See what's possible with real-time 3D
Watch this 1-minute video to see how real-time 3D is changing how products are designed, engineered, manufactured, sold, and serviced.
Thousands of companies across a range of industries have embraced this technology, including in aerospace, automotive, energy, government, industrial machinery, manufacturing, retail, transportation, and more.
What is real-time 3D?
With real-time 3D software, fully interactive, 3D models, environments, and entire virtual worlds can be digitally rendered faster than the blink of an eye – a significant advantage compared to traditional content creation tools. Check out this page for a deeper dive into how this technology works.
Once real-time 3D content is created, it can be deployed to mobile devices, computers, augmented reality (AR) and virtual reality (VR) devices, and other platforms. Real-time 3D offers end-users a fundamentally more engaging and immersive experience than non-interactive, static content.
Real-time 3D experiences are fundamentally both:
- Immersive, because the digital representation of reality is lifelike and approaches the authenticity of our analog experience of reality, and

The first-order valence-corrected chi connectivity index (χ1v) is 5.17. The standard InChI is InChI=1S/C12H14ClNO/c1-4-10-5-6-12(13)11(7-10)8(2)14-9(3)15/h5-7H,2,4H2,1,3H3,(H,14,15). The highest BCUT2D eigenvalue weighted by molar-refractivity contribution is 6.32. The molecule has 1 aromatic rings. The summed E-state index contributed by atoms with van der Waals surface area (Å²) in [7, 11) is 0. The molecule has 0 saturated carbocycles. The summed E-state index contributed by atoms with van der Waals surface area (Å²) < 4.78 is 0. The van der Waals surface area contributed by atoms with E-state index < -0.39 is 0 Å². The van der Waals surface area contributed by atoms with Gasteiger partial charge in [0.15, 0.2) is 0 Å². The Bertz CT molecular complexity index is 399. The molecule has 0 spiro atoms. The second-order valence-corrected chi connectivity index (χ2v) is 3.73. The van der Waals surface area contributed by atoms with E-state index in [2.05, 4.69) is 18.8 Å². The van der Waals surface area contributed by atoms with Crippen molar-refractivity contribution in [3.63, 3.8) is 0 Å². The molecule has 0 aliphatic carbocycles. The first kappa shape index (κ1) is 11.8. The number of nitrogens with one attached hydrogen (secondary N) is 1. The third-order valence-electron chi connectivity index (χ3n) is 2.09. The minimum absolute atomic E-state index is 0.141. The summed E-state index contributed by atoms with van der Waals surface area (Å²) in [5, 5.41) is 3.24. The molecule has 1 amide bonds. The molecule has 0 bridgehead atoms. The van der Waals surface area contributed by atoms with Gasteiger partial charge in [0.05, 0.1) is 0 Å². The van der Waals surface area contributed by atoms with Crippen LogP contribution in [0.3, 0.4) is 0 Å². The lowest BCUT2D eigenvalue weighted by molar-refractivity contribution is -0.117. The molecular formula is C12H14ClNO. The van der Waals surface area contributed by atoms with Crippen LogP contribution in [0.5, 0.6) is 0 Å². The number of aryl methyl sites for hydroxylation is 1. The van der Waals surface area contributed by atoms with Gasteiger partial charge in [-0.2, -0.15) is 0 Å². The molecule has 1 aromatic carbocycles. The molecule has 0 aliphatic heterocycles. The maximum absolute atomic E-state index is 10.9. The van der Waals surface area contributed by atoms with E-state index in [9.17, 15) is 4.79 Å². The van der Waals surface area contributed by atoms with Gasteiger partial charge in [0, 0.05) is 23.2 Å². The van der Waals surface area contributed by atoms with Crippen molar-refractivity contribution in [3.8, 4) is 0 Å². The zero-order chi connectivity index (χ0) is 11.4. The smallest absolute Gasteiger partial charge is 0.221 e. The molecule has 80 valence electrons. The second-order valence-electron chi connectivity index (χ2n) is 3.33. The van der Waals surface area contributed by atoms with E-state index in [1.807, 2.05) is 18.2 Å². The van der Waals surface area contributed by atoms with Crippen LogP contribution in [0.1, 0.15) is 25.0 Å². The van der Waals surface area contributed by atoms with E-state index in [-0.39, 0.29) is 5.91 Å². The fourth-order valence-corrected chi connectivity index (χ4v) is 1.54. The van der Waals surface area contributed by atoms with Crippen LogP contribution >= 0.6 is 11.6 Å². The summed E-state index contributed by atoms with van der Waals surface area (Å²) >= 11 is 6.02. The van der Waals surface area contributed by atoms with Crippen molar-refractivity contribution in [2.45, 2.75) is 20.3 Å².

- Interactive, because users have precise control over their experience, much like a video game.
While there are limitless ways to leverage real-time 3D, the foundational use for companies in industry is to visualize data and build realistic, dynamic experiences from 3D models, such as computer-aided design (CAD) assemblies. These interactive digital twins of physical products open opportunities to enhance processes and workflows across the business, from R&D all the way through to operations.
Check out a real-time 3D experience
Now that you have a sense of what real-time 3D is, take this real-time 3D car configurator – created by Light & Shadows – for a spin.
You may need to wait a couple of minutes for it to load, but we promise it’s worth the wait. In the meantime, you can continue reading and check back soon.
Once you’re in, configure the car to your liking and explore it from any vantage point. If you're on your phone, flip to landscape mode for the best experience.
The business impact of real-time 3D
Manufacturing companies face no shortage of challenges in driving profitable growth – designs are getting more complex, production timelines are getting tighter, and buyers are getting more selective. Under the pandemic conditions of 2020, these difficulties are exacerbated.
Companies using real-time 3D can better navigate these challenges. Research shows real-time 3D unlocks the following benefits:
- Cost savings from, for example, reducing reliance on expensive physical prototypes and catching design and engineering flaws earlier.
- Faster time to market by condensing research and development (R&D) timelines, training automated systems in simulated environments, and other improvements.
- Improved product margins by increasing workforce productivity, performing aftermarket services more reliably and quickly, and so on.
- Increased sales by presenting products in compelling ways beyond traditional multimedia formats.